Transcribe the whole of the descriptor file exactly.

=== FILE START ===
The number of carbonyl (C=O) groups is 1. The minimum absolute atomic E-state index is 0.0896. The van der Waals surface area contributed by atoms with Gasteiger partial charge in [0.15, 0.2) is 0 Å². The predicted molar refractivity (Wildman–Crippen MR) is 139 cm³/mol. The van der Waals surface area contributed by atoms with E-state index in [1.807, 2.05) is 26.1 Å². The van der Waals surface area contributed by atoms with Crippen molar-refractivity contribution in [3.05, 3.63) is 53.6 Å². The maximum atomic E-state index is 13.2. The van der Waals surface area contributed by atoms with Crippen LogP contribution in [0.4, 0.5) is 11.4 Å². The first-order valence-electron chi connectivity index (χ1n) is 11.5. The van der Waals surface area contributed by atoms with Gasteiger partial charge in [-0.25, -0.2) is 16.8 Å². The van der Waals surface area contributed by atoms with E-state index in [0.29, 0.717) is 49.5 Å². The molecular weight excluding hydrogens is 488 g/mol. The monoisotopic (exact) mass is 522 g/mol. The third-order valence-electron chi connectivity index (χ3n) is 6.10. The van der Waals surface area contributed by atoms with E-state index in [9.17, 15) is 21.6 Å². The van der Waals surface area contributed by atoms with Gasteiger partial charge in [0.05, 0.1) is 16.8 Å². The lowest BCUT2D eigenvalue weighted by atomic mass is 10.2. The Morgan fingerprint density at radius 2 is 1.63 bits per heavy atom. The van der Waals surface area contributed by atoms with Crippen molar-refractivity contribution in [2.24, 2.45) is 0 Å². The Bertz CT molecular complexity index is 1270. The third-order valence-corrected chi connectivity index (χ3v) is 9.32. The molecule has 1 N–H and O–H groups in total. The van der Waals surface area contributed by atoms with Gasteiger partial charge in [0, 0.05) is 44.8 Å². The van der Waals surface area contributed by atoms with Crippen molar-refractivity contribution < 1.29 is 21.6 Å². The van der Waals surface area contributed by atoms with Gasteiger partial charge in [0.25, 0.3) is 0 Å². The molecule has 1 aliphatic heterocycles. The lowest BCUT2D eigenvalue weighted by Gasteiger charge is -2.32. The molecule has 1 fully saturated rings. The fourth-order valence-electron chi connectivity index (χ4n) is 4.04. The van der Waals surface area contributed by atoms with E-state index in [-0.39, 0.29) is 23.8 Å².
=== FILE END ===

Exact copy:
The number of carbonyl (C=O) groups is 1. The minimum absolute atomic E-state index is 0.0896. The van der Waals surface area contributed by atoms with Gasteiger partial charge in [0.15, 0.2) is 0 Å². The predicted molar refractivity (Wildman–Crippen MR) is 139 cm³/mol. The van der Waals surface area contributed by atoms with E-state index in [1.807, 2.05) is 26.1 Å². The van der Waals surface area contributed by atoms with Crippen molar-refractivity contribution in [3.05, 3.63) is 53.6 Å². The maximum atomic E-state index is 13.2. The van der Waals surface area contributed by atoms with Crippen LogP contribution in [0.4, 0.5) is 11.4 Å². The first-order valence-electron chi connectivity index (χ1n) is 11.5. The van der Waals surface area contributed by atoms with Gasteiger partial charge in [-0.25, -0.2) is 16.8 Å². The van der Waals surface area contributed by atoms with E-state index in [0.29, 0.717) is 49.5 Å². The molecular weight excluding hydrogens is 488 g/mol. The monoisotopic (exact) mass is 522 g/mol. The third-order valence-electron chi connectivity index (χ3n) is 6.10. The van der Waals surface area contributed by atoms with E-state index in [9.17, 15) is 21.6 Å². The van der Waals surface area contributed by atoms with Gasteiger partial charge in [0.05, 0.1) is 16.8 Å². The lowest BCUT2D eigenvalue weighted by atomic mass is 10.2. The Morgan fingerprint density at radius 2 is 1.63 bits per heavy atom. The van der Waals surface area contributed by atoms with Crippen molar-refractivity contribution in [2.24, 2.45) is 0 Å². The Bertz CT molecular complexity index is 1270. The third-order valence-corrected chi connectivity index (χ3v) is 9.32. The molecule has 1 N–H and O–H groups in total. The van der Waals surface area contributed by atoms with Gasteiger partial charge in [0, 0.05) is 44.8 Å². The van der Waals surface area contributed by atoms with Crippen molar-refractivity contribution < 1.29 is 21.6 Å². The van der Waals surface area contributed by atoms with Gasteiger partial charge in [0.25, 0.3) is 0 Å². The molecule has 1 aliphatic heterocycles. The lowest BCUT2D eigenvalue weighted by Gasteiger charge is -2.32. The molecule has 1 fully saturated rings. The fourth-order valence-electron chi connectivity index (χ4n) is 4.04. The van der Waals surface area contributed by atoms with E-state index in [-0.39, 0.29) is 23.8 Å².